The people doing the shows at Lincoln Center pay a nice price tag to be there. I think there’s so much untapped talent that come through this umbrella of HFR. This is a great portal that allows Brown people to showcase their talent and do an outstanding job at doing so.
-Keith Campbell, Lead Hair Stylist
ON HARLEM’S FASHION ROW IGNITING THE “NEXT HARLEM RENAISSANCE”
HFR is a huge thing. I’m from Harlem and I know that New York Fashion Week doesn’t showcase a lot of Black businesses and Black people. It’s almost like there’s a 1960s revolution going on. Hopefully, this picks up and expands over the years.
– Justin, Model
I think there’s a resurgence like the Harlem Renaissance happening all over again where designers of color are getting opportunities to showcase what they are doing, which is really good for the Black community.
-Marc Kelly, Model
ON BEING PART OF THE AMPLIFICATION OF BLACK-OWNED BUSINESSES
Design Essentials is an African-American-owned company. This partnership makes sense since our brand is based on uplifting others [like us]. To see that HFR is really amplifying and encouraging African- American designers, it’s really an honor to be part of and celebrate that.
-ShaMarla Jones, Marketing Coordinator, Design Essentials (Event Sponsor)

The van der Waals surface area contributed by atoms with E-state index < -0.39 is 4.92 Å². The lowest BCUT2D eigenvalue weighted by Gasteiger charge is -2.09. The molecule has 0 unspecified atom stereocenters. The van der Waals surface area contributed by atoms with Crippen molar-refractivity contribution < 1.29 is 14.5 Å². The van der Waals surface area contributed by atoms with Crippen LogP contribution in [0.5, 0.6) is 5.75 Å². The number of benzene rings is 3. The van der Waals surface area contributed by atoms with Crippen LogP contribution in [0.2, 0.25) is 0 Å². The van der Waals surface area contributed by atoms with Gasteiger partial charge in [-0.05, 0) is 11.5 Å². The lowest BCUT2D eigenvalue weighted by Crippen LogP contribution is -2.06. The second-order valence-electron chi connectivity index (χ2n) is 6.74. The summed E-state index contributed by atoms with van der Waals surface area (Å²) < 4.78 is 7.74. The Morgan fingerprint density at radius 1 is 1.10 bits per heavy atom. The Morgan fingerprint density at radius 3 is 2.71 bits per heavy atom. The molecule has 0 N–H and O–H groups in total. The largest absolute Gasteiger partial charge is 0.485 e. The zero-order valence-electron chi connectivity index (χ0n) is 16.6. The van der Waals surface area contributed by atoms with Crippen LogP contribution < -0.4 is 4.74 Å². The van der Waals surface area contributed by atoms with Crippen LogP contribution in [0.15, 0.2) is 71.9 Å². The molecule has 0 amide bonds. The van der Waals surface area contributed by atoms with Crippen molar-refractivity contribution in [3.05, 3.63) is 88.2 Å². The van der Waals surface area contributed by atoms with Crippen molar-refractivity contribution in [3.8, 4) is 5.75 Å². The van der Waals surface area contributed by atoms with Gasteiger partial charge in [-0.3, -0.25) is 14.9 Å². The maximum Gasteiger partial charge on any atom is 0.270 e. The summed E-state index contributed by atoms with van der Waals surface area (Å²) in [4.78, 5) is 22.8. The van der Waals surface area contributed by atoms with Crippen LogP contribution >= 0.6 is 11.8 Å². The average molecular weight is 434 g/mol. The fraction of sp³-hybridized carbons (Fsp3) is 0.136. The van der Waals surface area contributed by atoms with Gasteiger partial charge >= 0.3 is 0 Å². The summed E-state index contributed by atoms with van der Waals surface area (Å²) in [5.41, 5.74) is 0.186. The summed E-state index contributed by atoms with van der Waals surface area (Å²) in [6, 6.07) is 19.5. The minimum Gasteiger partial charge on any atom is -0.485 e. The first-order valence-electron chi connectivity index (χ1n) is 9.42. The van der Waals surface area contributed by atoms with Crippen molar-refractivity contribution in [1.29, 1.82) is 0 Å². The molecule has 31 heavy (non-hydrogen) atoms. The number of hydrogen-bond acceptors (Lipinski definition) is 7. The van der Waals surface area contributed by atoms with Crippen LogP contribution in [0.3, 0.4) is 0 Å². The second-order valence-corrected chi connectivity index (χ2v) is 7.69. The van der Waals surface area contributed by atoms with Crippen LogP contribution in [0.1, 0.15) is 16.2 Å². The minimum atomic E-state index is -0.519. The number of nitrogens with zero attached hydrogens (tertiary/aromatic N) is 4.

Both her parents, Kim and Kanye, want you to know that they’re fly. They pride themselves on being fashion forward. Don’t even get Kanye started on the leather jogging pant. So it’s no stretch of the imagination that they want their little girl, the adorable North West to follow in their footsteps. And since she’s already appeared in Vogue, she has to keep the momentum going. She must be a model darling.
And North West doesn’t model clothes from the Baby Gap or Children’s Place, she’s stunting in Chanel…and she’s not even two yet. Am I jealous that North’s wardrobe cost as much as my college tuition? No, not at all. Get it how you live little one.
North was seen with Carine Roitfeld, the former editor -in-chief of Vogue Paris a couple months back but no one know what that was about.
But yesterday, Kim revealed this adorably precious ad featuring her daughter.
There’s a barefooted North with a tiny Chanel bag, plush cashmere cardigan- complete with Coco Chanel’s signature flower, pearl earrings and a quote from Karl Lagerfeld that reads:
“It’s never too early to care about fashion.”